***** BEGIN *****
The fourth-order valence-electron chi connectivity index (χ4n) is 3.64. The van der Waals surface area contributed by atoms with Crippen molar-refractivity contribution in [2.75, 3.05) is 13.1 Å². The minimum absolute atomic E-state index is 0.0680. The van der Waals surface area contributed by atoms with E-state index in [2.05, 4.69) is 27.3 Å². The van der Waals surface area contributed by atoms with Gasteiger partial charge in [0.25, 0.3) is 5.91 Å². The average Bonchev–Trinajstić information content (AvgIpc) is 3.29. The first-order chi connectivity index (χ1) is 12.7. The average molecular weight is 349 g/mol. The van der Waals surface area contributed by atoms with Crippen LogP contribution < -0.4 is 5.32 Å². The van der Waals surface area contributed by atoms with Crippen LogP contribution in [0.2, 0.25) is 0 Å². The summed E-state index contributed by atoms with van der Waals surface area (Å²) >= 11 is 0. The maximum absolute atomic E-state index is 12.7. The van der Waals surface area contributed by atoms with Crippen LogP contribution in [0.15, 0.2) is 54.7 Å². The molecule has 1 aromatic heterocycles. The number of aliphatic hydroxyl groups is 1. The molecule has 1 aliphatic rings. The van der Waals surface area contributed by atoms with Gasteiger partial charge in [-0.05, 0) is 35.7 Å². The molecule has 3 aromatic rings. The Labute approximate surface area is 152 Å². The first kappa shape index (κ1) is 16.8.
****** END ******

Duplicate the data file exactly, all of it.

The fourth-order valence-electron chi connectivity index (χ4n) is 3.64. The van der Waals surface area contributed by atoms with Crippen molar-refractivity contribution in [2.75, 3.05) is 13.1 Å². The minimum absolute atomic E-state index is 0.0680. The van der Waals surface area contributed by atoms with E-state index in [2.05, 4.69) is 27.3 Å². The van der Waals surface area contributed by atoms with Gasteiger partial charge in [0.25, 0.3) is 5.91 Å². The average Bonchev–Trinajstić information content (AvgIpc) is 3.29. The first-order chi connectivity index (χ1) is 12.7. The average molecular weight is 349 g/mol. The van der Waals surface area contributed by atoms with Crippen LogP contribution < -0.4 is 5.32 Å². The van der Waals surface area contributed by atoms with Crippen LogP contribution in [0.2, 0.25) is 0 Å². The summed E-state index contributed by atoms with van der Waals surface area (Å²) >= 11 is 0. The maximum absolute atomic E-state index is 12.7. The van der Waals surface area contributed by atoms with Crippen LogP contribution in [0.15, 0.2) is 54.7 Å². The molecule has 1 aromatic heterocycles. The number of aliphatic hydroxyl groups is 1. The molecule has 1 aliphatic rings. The van der Waals surface area contributed by atoms with Gasteiger partial charge in [-0.05, 0) is 35.7 Å². The molecule has 3 aromatic rings. The Labute approximate surface area is 152 Å². The first kappa shape index (κ1) is 16.8.